culture crossing

Helpers in Missions – Chemnitz Journal

On Fatherhood May 23, 2011

Filed under: Uncategorized — missionreaction @ 2:53 pm

The following is another meandering set of observations, not really an update about Micah. If you want to see lots and lots of pictures, be our friends on Facebook! Tiffany has uploaded a lot the last few days.

After three weeks, all I can say about fatherhood is that it’s work. Because of some rather unpleasant complications, feeding him has become a two-person affair. Armed with expensive mechanical equipment, boiling water, bottles, various types of bottle nipples, doubts as to whether the bottle we’re using has been properly washed, and about fort-five spit rags, we set about trying to slay the hunger monster before Micah gets too fussy and we get too frustrated that we all wind up weeping on the couch. Don’t get me wrong: being Micah’s father is joyful. It’s just that I now better understand the difference between experiencing joy and feeling happy. In fact, at 2 am, when Micah has sprayed his joy all over both his and my pajamas, my state of mind could not possibly be described as “happy.”

Interestingly, Micah was born about the same time that I became a father. It’s an overlap that’s caused some difficulties. The first few days he was trying to adjust himself to a harsh life of temperature variations and regular pooping, all the while being stuck with a poor sap of a caregiver whose ineptitude was only outweighed by his abject fear. I kid only a little; for days I was ready to call an ambulance at every change in his breathing. But Micah is completely healthy and acclimating to the world quite commendably. And how am I acclimating to fatherhood? Well, it remains to be seen. I suppose we’ll just have to ask Micah in, say, 23 years.

One small revelation has been slowly washing over me the past three weeks that I’d like to share with you. I think about the future a lot, so much so that living in the present—actually being mentally present—has been a challenge. But when I visualize my life in some future, it’s never really me that I’m imagining but some cool, ideal Future Roy that’s really not me at all. For example, Future Roy (FR) is always in shape, like I’m always just a couple months away from my dormant passion for marathon running being activated. Seriously, the guy typing this post, the guy who wastes too much time surfing the internet, who struggles with anxiety-induced obsessions and compulsions, who teaches about Christ’s sanctifying grace while struggling with his own sins, who has an over-indulged fondness for dairy products—he never appears in my fantasies about the future! Apparently, any day now I’ll wake up and Ol’ Roy (OR) will just be some memory that FR uses in sermon illustrations.

The thing is, OR was never in my fatherhood fantasies! It turns out that, even having gone through a change so apocalyptic as the birth of a firstborn, I’m still me! I still love cheese! My filing cabinet is still a mess! Micah being born has not—as I expected—made me a different person. On the one hand, this is very disappointing: FR really had it all together. He was a great father. He was patient, loving, and always finding elements in the mundane to teach Micah the sheer magnificence of life. He even had picked up woodworking as a hobby and made toys. He was a cool guy, and I’d have loved to have been him. On the other hand, realizing that I am who I am is incredibly liberating. God doesn’t love FR because FR’s a fantasy; God loves me. He loves me and all the brokenness in the world won’t change that, and I don’t have to wait around for some magical metamorphosis to experience his love and grace. And I am being transformed; his spirit is in me, taking my pain and my weakness and my brokenness and slowly, patiently bringing me closer to Jesus.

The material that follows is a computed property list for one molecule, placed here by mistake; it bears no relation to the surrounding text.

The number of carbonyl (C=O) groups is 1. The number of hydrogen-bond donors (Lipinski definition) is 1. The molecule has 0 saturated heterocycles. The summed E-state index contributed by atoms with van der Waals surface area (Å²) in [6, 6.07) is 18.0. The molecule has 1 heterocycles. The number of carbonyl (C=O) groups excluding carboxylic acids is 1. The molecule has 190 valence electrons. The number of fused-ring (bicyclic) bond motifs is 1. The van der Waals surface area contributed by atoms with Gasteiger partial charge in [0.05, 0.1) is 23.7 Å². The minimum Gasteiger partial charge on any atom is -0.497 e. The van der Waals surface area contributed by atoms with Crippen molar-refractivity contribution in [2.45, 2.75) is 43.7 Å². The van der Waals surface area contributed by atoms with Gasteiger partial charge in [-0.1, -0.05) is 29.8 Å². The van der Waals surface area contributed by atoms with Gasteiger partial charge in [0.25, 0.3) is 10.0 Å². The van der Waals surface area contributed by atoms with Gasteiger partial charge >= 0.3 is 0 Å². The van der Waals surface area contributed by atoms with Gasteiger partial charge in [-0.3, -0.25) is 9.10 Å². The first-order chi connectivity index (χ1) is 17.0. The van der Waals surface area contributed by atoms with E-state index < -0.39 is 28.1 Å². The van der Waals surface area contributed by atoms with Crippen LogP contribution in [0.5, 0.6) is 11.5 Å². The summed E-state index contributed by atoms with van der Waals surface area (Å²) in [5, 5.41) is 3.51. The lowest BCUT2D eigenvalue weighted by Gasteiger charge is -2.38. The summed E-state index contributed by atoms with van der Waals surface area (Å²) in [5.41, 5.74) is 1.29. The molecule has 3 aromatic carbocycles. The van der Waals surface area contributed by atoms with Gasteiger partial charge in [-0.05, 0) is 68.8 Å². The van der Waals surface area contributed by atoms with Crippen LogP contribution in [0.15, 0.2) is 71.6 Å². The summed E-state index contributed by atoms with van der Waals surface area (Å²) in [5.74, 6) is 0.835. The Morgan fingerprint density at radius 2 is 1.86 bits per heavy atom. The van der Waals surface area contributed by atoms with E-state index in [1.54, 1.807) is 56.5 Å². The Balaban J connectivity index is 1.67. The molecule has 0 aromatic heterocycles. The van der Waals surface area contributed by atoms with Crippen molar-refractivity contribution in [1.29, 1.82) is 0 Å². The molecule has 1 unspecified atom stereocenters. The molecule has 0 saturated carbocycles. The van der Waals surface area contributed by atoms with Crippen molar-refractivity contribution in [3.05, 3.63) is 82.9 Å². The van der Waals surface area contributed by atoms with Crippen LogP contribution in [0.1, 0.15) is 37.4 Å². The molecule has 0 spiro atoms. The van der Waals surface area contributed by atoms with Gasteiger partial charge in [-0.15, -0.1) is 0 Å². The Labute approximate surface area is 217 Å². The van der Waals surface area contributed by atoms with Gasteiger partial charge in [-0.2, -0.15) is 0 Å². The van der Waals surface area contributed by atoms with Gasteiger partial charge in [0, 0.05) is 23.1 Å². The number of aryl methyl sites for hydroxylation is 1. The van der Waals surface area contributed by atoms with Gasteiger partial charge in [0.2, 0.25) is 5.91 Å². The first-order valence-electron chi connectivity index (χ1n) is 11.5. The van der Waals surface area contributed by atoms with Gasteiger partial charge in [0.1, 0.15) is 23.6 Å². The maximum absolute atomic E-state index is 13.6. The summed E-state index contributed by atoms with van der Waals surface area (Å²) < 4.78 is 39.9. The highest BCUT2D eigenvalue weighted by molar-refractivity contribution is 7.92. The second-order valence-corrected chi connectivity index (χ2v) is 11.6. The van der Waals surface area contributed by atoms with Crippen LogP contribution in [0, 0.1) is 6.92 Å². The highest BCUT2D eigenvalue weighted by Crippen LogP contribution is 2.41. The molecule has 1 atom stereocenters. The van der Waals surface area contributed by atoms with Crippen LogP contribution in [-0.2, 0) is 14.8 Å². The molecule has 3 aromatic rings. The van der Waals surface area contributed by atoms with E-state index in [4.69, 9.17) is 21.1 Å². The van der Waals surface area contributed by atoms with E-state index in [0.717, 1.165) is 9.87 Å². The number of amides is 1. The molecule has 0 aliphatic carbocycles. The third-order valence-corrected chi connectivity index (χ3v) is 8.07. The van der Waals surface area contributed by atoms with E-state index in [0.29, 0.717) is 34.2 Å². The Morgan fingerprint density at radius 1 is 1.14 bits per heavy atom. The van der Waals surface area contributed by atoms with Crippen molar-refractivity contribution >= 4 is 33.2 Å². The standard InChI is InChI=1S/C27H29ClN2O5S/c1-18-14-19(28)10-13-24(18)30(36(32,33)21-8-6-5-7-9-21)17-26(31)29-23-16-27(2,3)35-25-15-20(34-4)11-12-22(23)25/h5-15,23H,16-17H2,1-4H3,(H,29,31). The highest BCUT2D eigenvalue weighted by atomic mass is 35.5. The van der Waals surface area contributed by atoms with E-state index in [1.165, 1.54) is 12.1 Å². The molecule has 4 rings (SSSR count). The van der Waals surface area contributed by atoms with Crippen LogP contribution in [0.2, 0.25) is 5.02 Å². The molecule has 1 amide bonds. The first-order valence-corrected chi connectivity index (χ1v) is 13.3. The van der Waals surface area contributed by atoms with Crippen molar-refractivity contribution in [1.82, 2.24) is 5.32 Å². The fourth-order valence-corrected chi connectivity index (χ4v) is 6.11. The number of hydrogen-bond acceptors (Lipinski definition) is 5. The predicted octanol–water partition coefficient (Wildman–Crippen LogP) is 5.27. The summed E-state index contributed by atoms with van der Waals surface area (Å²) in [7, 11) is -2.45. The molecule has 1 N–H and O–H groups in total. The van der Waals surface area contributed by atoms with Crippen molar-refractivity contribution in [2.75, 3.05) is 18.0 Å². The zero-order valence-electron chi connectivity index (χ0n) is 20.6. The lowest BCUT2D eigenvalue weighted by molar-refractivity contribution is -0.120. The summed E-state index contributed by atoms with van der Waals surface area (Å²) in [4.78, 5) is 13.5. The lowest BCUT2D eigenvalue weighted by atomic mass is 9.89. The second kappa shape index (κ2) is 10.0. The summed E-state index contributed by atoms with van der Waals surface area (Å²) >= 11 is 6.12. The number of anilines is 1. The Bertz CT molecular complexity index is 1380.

Oh Baby, Baby! April 21, 2011

Filed under: Uncategorized — missionreaction @ 5:00 am

I posted this a few days ago on Facebook, so I apologies if someone thought they were being treated to new news. This blog used to be linked to Facebook, and I’m not sure what’s happened. Anyway, the latest update about Tiffany and the baby:

It’s been difficult trying to keep everyone informed about Tiffany’s condition. She had to stay overnight in the hospital this weekend with premature contractions for observation, but after several CTGs they let her come home. They gave both her and the baby a clean bill of health, saying that although we still have a month until his due date, he could be born today with no extra risks or problems. At 35 weeks, he’s full-term.

So, it’s been an exciting few days. Tiffany’s on partial bed-rest, so I’ve tried to contribute more to helping around the house (by writing this note I am effectively putting off the much-needed vacuuming).  All of our friends and contacts have been really understanding, as we’ve had to cancel several appointments the last few days. Oh, and I promised Rafael that I’d help him move on Saturday–sorry, man. We are really grateful to people have called, offering to bring food or help with some of the household chores. I’m a pretty terrible housewife.

It’s a bit disorienting to think of our baby’s arrival now in terms of days, rather than weeks or months. Being in the hospital this weekend really forced me to acknowledge the immanence or parenthood, and after a good three-day freakout, I’m finally ready to be a father. (Ask me in a few weeks if that previous statement was a complete lie.) Psychologically, I am ready for him to be here, and I hope he comes soon.